Ask the family to send something that will be recognizable as Grandma’s or Grandpa’s–a hat, a book, a special toy from their house. It doesn’t have to be big, but the idea is that he’s holding onto it just until he sees them again, when he can give it back. Because that’s tangible, right? Grandma wouldn’t send this unless she knew she’d see me again. This is my promise, he thinks. This is how I know for sure, even though I can’t go today, that I’ll see them again. Worth a try?


Maybe this is lame, but when it comes up, we just explain to our kids that airplanes are expensive. That riding an airplane is like going to the grocery store ten times or whatever. They seem to get that–that we’re not trying to be cruel, we just don’t have the money to fly there whenever we want.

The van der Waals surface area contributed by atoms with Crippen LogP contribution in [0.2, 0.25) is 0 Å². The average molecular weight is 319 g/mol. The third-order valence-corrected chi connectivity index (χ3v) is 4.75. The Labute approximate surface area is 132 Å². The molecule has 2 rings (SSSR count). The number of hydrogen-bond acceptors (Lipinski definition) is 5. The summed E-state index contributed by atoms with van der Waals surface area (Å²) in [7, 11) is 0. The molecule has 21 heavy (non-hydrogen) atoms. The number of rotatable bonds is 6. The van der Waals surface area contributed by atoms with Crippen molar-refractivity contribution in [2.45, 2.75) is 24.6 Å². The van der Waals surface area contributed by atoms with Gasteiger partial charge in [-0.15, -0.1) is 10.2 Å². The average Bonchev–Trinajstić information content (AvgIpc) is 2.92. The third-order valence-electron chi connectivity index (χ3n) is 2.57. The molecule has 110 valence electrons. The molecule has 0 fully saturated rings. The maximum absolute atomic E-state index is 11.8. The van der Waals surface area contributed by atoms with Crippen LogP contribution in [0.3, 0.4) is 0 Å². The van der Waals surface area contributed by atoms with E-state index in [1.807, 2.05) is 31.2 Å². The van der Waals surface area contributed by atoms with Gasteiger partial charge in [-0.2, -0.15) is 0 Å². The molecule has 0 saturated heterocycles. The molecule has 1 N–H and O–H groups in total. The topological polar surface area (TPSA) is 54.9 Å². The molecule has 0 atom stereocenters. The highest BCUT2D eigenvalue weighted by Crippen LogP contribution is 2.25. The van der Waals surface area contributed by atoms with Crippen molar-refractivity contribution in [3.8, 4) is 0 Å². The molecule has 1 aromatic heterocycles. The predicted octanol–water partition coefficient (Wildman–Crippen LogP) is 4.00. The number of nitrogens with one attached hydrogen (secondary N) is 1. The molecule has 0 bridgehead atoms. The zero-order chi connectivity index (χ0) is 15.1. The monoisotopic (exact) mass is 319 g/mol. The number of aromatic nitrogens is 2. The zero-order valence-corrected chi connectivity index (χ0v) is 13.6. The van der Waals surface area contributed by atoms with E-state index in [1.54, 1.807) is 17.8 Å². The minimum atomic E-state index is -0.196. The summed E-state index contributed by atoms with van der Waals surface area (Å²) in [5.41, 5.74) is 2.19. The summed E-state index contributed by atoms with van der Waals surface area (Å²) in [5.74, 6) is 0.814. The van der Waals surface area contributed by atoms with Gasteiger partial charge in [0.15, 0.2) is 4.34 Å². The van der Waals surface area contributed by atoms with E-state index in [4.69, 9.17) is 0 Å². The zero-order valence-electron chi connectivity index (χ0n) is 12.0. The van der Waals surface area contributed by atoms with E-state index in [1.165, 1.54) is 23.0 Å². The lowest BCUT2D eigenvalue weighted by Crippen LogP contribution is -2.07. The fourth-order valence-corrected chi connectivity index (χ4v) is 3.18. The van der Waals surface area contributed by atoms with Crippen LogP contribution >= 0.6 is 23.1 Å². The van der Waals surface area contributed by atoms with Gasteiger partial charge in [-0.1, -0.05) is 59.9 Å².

Every night at bedtime, my kids know that the last thing I do is tell them who loves them. We list out each family member by name, and then I tell them that God loves them even more than all those people put together. Sometimes we try to guess what they’re doing that day or guess what their weather is like. If my kids are building rocket ships, we remember watching SpaceX launches with PopPop. Talking about them often lets them know that we haven’t forgotten them. They can still be part of our lives every day, just in a different way.